Finding Your Folks: Winding things down

Judy Fowler Kilgore's picture

I messed up last week when I said that was the next to last column. Actually, this one is. I also promised you an explanation. I have already received a couple of concerned but kind-hearted phone calls and several emails and I will be happy to explain why we are discontinuing the columns.

Later, I'm going to discuss a few families so those of you who are about to turn the page or click the corner may want to stick around. I looked for Neal's Crawfords (from last week) at the Coweta courthouse but found none, although there were Crawfords in land records that I will mention. Also, I found some information on Lewis Brandenburg's brother, Alexander. Both brothers did quite well for themselves financially.

But first, why are we discontinuing the genealogy columns?

As most of you know, I have been trying to retire for several years now. I am fast approaching the big seven-oh (just six more months) and really should have already retired by now. But I love what I do so I kept plugging. Then the health problems started, as they tend to do when we grow older … first the quadruple bypass two years ago … then the radical cancer surgery last June … then more heart problems … and, well, it's time to start winding down. I want to have at least a few years of just puttering around and doing household projects before I leave this ol' world.

And so, cutting back on my duties is the first step. I will still work part time as religion editor for a few more years (if Cal will keep me in his employ) but this will give me one more day off. I will still be on the Internet, on the message boards, on the email lists and in touch via the email address. My big sprawling tree will remain on Rootsweb and Ancestry, with all those local daisy-chained families on it, and the columns will remain online so that others may find information we've discussed over the past eight years that may help them in their research. I will still be doing genealogy on my own family and will be happy to share any information I have that you may be able to use. So, it's not really good-bye, but sort of "… Talk to you later …" I'm really just an email (or phone call) away.

Now, with that said, I want to share what I found at the Coweta courthouse last week … both in probate and land records. I actually went to try and see if Neal's "McCommic" (actually I think it's McCormick) Crawford died in Coweta and left a will or estate settlement. He was in the Haralson District (which is in the First District of Coweta in the lower southeastern corner) in 1860 and then disappears.

Well, we all know what that time frame usually means - the Civil War and casualties. Neal said he had found a "Mac" Crawford who served from Coweta and died during the war and, after searching on Ancestry and the Georgia GenWeb Archives, I found him too.

"Mac" Crawford enlisted 30 April 1862 with Co. G, 53rd Infantry Regiment and died of disease in Fredericksburg, Va. The year of death wasn't given. There was no estate in Coweta and my best guess is that his records are probably in Spalding County. Although he and Sarah lived in the Haralson District, they more than likely were right on the Spalding County line since that is where Sarah is for the next 20 years. County lines were still shifting at that time.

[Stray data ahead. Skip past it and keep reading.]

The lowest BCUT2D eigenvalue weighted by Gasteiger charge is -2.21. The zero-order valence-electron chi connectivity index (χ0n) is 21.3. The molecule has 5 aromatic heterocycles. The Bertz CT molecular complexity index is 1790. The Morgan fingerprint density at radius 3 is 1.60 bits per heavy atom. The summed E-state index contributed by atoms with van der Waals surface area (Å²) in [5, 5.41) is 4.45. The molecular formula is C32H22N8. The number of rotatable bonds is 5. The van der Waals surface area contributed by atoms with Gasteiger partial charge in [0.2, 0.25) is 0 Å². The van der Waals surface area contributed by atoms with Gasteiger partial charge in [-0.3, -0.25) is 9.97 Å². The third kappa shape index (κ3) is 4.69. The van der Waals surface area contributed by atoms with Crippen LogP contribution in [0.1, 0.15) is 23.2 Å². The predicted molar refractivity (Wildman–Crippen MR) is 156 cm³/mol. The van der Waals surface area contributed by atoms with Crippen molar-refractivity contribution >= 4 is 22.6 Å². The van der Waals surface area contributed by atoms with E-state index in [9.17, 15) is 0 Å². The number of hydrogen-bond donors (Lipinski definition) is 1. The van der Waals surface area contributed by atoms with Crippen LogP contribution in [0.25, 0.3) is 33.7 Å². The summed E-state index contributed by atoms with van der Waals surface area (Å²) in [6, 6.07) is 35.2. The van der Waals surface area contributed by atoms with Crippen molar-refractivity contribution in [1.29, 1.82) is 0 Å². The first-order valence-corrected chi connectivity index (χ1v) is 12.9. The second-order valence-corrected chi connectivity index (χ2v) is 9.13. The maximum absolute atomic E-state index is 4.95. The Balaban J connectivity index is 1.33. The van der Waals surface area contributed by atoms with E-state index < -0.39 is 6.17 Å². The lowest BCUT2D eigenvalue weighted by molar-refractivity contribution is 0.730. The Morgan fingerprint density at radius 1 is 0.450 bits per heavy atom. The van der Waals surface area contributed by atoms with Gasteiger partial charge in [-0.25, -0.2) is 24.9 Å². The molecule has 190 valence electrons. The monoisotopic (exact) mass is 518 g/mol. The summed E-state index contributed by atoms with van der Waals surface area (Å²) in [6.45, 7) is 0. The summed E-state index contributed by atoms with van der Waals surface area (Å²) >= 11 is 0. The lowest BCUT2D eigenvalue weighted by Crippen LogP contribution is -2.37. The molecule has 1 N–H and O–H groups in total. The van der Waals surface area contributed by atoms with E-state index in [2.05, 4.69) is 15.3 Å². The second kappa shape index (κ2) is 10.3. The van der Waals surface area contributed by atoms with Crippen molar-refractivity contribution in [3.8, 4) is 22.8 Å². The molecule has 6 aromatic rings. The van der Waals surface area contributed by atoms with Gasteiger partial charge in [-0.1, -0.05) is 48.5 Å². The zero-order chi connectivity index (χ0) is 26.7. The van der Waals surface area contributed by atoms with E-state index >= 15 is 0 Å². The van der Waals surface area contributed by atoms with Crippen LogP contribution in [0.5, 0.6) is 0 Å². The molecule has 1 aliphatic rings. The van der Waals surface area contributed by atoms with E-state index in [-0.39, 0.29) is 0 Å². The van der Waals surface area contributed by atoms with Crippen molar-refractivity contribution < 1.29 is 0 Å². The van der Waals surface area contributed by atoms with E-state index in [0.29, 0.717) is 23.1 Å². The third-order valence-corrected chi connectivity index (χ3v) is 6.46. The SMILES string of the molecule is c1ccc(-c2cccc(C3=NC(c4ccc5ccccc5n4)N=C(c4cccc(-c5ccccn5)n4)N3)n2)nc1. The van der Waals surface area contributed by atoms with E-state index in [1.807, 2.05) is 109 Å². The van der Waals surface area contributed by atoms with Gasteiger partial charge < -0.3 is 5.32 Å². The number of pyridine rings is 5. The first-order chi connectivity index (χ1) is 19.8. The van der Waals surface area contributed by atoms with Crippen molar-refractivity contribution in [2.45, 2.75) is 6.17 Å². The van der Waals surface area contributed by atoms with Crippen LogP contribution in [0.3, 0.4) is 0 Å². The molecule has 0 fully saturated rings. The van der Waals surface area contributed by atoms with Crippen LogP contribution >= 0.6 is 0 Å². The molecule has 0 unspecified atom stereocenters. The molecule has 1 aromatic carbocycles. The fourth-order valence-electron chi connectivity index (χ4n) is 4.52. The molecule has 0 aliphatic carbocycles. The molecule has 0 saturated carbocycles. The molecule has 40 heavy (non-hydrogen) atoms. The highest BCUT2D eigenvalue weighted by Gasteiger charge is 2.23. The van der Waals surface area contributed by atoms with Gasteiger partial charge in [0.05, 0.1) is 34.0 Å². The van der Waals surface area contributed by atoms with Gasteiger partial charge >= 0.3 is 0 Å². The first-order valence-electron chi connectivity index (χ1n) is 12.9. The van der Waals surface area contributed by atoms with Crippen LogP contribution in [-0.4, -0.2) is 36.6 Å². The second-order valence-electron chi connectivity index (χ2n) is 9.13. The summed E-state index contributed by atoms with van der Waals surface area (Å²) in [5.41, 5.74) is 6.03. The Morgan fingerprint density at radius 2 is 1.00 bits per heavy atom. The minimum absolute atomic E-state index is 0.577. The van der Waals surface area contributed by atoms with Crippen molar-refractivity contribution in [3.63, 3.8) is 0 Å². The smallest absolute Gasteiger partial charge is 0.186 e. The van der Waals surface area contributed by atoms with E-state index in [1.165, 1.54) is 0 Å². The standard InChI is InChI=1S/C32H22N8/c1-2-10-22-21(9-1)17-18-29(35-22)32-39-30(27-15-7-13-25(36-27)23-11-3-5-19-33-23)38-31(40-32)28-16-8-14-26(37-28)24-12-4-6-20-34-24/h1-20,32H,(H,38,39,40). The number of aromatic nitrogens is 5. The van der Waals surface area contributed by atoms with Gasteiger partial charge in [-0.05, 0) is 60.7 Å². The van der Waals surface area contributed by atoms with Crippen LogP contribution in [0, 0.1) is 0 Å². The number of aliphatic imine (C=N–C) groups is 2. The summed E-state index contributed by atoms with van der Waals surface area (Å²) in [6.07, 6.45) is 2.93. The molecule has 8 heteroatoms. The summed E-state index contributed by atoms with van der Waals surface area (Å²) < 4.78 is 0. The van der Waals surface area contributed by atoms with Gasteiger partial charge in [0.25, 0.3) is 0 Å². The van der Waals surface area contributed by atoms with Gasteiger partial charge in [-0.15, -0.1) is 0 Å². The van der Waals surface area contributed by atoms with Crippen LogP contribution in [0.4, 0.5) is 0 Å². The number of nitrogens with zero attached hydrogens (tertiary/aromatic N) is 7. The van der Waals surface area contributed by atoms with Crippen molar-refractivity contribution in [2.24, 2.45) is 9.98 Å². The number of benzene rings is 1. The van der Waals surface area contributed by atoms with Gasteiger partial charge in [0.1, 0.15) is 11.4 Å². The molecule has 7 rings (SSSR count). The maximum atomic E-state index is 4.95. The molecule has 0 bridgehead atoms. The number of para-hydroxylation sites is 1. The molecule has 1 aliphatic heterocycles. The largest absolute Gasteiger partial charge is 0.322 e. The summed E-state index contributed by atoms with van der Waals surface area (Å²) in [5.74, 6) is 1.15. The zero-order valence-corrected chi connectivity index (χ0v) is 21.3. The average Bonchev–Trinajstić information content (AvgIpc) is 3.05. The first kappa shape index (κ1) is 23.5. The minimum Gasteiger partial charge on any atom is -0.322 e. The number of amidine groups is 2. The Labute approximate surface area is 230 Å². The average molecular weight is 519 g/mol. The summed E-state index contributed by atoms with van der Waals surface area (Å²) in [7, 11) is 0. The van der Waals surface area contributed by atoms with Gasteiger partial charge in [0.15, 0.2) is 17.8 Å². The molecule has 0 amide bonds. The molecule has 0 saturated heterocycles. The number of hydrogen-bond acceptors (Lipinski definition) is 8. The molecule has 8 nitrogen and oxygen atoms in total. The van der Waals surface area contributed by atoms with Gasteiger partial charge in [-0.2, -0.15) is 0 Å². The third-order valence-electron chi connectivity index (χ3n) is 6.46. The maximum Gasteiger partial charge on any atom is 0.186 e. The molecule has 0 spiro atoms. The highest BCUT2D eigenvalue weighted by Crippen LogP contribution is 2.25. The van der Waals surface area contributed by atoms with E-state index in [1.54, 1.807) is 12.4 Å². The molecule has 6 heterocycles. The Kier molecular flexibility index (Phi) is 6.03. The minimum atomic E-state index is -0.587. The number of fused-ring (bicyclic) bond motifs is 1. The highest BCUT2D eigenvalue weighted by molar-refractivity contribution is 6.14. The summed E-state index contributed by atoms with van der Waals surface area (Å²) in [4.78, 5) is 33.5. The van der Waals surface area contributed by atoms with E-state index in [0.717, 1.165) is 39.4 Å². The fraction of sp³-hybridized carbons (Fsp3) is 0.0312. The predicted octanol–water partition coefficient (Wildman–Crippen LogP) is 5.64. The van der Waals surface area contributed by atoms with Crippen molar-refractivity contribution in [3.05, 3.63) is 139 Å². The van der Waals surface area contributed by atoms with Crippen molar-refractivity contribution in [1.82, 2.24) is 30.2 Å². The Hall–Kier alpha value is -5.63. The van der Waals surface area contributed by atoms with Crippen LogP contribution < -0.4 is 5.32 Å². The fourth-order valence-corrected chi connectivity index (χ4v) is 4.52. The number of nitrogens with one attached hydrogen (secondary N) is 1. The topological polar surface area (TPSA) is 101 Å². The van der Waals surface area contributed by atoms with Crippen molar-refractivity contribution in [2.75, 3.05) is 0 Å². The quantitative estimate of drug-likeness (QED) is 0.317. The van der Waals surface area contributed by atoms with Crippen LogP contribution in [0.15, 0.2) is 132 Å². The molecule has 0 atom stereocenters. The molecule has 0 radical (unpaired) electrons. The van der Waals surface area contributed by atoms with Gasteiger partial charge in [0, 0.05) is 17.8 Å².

Another clue was in not finding any land records for "Mac" in Coweta, even though his 1860 Coweta census reflected he owned real estate.

Again, I believe he was enumerated in Coweta but may actually have been in Spalding. This happened to James Boyd who was enumerated in Pike but whose land was actually on the (Flint) riverbank in Meriwether. I feel that the records in Spalding County may reveal the information on this Crawford family.

The Crawfords I did find were mainly in the Fourth District (northwest of Newnan), with one Crawford who bought and sold land in the Second District in Grantville.

Hardy Crawford was the first Crawford to buy land in Coweta, purchasing 202.5 acres in Land Lot 238 in the Second District from Archibald Smith on 1 Jan. 1831. Three weeks later on Jan. 20, Hardy sold the land to James Shaddix. I did not see the actual deed, these figures are from the Deed Index, so I don't know what the purchase or sale price was.

The other Crawfords who were landowners in Coweta were Augustus, Eliza and Christopher C., who all owned land in the Fourth District northwest of Newnan toward Carroll County. Christopher even owned land on Peachtree Street (Lot 106, Fulton County) in Atlanta.

There were no Crawfords at all in the probate records and neither Christopher nor Augustus was found in Coweta cemetery records.

And, to wrap up the Brandenburg family, I found out that Alexander was, indeed, a brother to our Lewis and that they came with other family members from Orangeburg District, South Carolina through Augusta where a sister, Barbara Brandenburg Garrick, died. Barbara was the wife of Daniel Garrick.

Alexander and Lewis both settled in Georgia while other family members continued into Alabama. Alexander married Mary Carlton but had no children. Alexander's estate was as large as his brother's when he died in 1900 (both more than $30,000) and he and his wife (who died in 1901) are both buried at Haralson Baptist Church. While Alexander died intestate, his wife made a will leaving her estate to her brothers, sisters and cousins. Both estates are in the probate records in Coweta.

Next week I'll do the final column and look back on some of the families we've studied over the years.

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